When your class implements Comparable, the
compareTo method of the class is defining the “natural” ordering of that object. That method is contractually obligated (though not demanded) to be in line with other methods on that object, such as a 0 should always be returned for objects when the
.equals() comparisons return true.
A Comparator is its own definition of how to compare two objects, and can be used to compare objects in a way that might not align with the natural ordering.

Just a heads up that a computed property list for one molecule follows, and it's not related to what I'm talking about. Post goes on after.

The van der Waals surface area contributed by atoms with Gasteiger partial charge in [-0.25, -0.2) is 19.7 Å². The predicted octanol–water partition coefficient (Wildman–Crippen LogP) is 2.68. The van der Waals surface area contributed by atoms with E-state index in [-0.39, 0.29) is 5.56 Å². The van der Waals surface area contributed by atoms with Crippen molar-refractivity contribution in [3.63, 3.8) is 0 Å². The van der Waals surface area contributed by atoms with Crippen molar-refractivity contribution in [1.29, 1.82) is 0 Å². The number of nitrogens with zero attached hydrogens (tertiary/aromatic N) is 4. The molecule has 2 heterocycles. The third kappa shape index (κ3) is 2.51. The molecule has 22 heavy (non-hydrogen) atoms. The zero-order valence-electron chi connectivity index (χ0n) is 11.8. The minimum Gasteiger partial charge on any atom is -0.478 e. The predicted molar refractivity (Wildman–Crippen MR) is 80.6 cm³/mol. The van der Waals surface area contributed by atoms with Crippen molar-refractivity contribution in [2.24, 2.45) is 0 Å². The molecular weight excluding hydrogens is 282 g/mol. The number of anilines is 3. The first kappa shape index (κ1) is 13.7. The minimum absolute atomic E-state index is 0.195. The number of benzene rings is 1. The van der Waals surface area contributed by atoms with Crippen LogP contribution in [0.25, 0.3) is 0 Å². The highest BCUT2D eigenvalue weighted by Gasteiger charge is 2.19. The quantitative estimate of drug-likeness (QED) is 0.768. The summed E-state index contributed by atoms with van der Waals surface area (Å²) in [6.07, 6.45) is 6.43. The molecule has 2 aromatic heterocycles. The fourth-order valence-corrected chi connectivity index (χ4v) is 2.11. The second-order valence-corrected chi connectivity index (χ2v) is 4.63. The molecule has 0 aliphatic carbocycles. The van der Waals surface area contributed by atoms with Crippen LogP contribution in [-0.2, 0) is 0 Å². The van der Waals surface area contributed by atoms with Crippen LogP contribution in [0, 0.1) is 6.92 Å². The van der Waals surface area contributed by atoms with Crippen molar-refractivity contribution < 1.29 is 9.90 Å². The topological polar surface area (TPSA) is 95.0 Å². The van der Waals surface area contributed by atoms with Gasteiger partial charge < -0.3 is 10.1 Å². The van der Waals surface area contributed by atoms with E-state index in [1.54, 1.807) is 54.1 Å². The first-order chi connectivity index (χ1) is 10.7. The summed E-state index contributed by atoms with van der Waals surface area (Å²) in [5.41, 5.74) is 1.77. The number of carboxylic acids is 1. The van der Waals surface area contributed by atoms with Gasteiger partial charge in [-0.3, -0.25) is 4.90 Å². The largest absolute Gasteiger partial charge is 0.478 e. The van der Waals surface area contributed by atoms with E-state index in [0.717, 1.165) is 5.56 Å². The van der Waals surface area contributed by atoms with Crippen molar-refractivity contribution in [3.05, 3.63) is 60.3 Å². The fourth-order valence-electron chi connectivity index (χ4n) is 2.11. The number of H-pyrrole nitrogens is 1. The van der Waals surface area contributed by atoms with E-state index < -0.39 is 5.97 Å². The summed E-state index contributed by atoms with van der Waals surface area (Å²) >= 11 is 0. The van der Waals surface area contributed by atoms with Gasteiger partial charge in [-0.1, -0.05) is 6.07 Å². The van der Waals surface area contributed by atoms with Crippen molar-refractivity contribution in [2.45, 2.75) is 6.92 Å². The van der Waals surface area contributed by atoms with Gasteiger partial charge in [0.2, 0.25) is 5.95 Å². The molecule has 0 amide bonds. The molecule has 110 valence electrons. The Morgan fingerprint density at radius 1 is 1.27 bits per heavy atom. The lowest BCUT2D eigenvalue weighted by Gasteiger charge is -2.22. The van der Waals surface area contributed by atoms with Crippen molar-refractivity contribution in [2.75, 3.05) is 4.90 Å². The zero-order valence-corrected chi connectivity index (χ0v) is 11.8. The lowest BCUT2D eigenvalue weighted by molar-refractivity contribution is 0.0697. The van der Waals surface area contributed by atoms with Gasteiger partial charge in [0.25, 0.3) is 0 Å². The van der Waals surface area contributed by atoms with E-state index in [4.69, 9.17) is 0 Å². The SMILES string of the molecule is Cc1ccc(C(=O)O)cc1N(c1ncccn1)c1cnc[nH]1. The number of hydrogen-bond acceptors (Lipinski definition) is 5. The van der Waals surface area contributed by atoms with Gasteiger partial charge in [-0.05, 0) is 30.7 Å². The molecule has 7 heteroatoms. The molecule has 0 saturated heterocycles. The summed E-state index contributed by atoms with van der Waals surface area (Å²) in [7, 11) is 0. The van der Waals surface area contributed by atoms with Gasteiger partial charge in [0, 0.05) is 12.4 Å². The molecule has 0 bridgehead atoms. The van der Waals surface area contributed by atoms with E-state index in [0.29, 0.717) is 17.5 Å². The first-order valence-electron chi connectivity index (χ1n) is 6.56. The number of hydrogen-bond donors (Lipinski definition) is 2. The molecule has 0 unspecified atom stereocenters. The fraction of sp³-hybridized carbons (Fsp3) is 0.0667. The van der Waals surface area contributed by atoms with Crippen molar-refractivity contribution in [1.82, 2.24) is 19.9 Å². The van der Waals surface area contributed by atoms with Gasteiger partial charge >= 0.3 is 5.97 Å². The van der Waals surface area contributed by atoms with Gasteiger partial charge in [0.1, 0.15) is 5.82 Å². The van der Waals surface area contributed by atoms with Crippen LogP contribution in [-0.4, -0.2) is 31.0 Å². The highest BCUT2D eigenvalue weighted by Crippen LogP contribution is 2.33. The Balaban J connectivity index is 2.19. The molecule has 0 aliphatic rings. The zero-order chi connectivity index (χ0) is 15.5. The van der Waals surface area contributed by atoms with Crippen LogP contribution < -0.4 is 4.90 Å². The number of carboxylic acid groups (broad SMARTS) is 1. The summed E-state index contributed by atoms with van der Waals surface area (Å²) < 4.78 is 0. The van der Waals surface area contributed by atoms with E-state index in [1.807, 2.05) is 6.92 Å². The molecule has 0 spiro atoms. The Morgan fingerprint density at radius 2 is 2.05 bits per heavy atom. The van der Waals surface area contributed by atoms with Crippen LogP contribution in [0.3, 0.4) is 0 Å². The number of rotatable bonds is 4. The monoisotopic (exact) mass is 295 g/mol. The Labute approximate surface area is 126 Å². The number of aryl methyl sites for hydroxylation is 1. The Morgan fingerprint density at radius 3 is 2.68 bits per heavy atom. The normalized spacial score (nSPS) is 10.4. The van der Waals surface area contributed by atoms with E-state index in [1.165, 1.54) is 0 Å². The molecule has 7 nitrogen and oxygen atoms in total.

For example, Strings are generally compared alphabetically. Thus the
"a".compareTo("b") would use alphabetical comparisons. If you wanted to compare Strings on length, you would need to write a custom comparator.
In short, there isn’t much difference. They are both ends to similar means. In general implement comparable for natural order, (natural order definition is obviously open to interpretation), and write a comparator for other sorting or comparison needs.